What does the rest of 2023 hold for makers?
Manufacturing is seen as one of the bedrocks of a healthy economy and for good reason.
You can actually see, touch and hold the outputs that are created and you don’t need to be an economic analyst to understand the importance of the jobs created and maintained in the sector and the contribution manufacturing makes to the UK economy – 11% of GDP by current estimates.
The UK has always prided itself on its manufacturing base and is the ninth biggest manufacturer in the world but despite these impressive headlines, the challenges facing makers are already tough and are only increasing.
According to the official statistics released by the Insolvency Service, manufacturing saw the sixth highest number of insolvencies in the previous 12 months with only the construction; retail; hospitality; administrative and professional services sectors seeing more.
But these headline figures don’t tell the full story either as manufacturing is made up of so many diverse and different producers.
Selected manufacturing insolvency statistics – 2019 to 2023*
|Food & Drink
All main areas followed a similar trend – a reduction in 2020 and 2021 followed by a higher total in 2022 as all pandemic restrictions and government economic support were lifted.
The manufacturing area which saw the most insolvencies was metals which includes both basic manufacture and metal fabrications. Recorded media mainly covers the printing and reprographics industries which shows the impact of the move to digital.
The number of repair businesses is also quite high which is slightly surprising given the ongoing cost of living crisis as customers might be expected to make their appliances and devices last longer than purchasing brand new ones.
Ongoing challenges for manufacturers
- Soaring energy costs – with the cost of energy rising in recent months this is a significant strain on many manufacturing businesses. Several, especially in the chemical and metal areas use energy intensive processes and even with some support measures the high standing charges and unit costs have made it difficult for them to remain profitable.
- Supply chain disruption – The pandemic, subsequent lockdowns and the invasion of Ukraine has caused huge disruption to global supply chains making it more difficult to secure vital materials and components in a timely manner and at a reasonable price.
- Brexit – The UK’s withdrawal from the European Union has had a negative impact on the manufacturing industry. Now UK importers and exporters face tariffs and other barriers to trade within the EU which makes it more difficult and expensive to trade.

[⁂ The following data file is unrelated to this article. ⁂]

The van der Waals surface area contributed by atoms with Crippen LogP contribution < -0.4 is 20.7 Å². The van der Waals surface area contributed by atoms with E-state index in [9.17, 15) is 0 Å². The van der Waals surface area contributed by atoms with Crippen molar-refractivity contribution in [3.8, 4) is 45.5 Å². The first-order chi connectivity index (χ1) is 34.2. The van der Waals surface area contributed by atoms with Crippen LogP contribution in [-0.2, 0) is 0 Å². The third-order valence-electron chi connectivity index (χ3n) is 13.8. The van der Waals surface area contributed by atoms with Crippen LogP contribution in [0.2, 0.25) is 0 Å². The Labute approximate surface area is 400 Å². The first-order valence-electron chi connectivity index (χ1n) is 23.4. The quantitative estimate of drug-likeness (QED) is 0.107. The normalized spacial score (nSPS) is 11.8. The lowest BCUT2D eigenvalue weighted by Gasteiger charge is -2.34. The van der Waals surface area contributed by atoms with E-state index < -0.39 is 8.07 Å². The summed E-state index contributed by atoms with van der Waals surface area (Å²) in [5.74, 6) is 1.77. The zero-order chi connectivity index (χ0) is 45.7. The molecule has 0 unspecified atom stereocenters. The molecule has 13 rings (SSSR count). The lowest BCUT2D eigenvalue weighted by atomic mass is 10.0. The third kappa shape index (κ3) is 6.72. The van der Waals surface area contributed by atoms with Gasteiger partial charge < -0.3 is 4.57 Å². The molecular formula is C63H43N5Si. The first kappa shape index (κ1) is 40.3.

- Overseas competition – EU competitors don’t have these issues and as manufacturing becomes a more global enterprise this places UK businesses at a competitive disadvantage. Foreign companies can produce goods more cheaply and quicker than UK manufacturers which means more hurdles.
- Updating technology – investing in new technology and techniques is essential to make a manufacturing business competitive but usually means higher investment in new machinery and training early in the process before the savings and results can be seen.
- Skill gaps – Approximately 81% of UK manufacturers are reporting difficulty in recruiting skilled staff for positions that need filling immediately. Education and training is a timely and costly process and Brexit hasn’t helped in being able to recruit ready qualified staff from overseas.
- Late payments – bigger companies especially can suffer from the UK’s late payment culture which can result in a domino effect as suppliers and producers are caught in chains of waiting for payment and not being able to pay suppliers which can cause cash flow issues.
Chris Horner, insolvency director with BusinessRescueExpert, said: “While the UK is technically not in a recession, for many manufacturers it will acutely feel like one as they are seeing difficulties in every direction.
“It’s difficult to concentrate on your own strengths – producing quality products – when every factor involved in production appears to be squeezed from internal and increasingly external factors.
“Stubbornly high inflation, rising interest rates and expensive energy costs mean that even otherwise viable and profitable businesses might need to consider a plan B for what happens if things get worse – which experience tells us, they always can.
“And if they do, there is usually an appropriate solution too – from insolvency moratoriums and CVAs all the way through to voluntary liquidation. The more directors understand about their options, the better for them and their companies.”
Careful and considered planning is one trait most successful manufacturers share and getting impartial, professional advice before action has to be taken is always a smart move.
We offer a free, initial consultation for any director or business owner who wants to discuss their realistic choices with one of our advisors.
The earlier in a process they understand their options, the earlier they can implement the correct solutions that will provide the best chance of providing a positive outcome.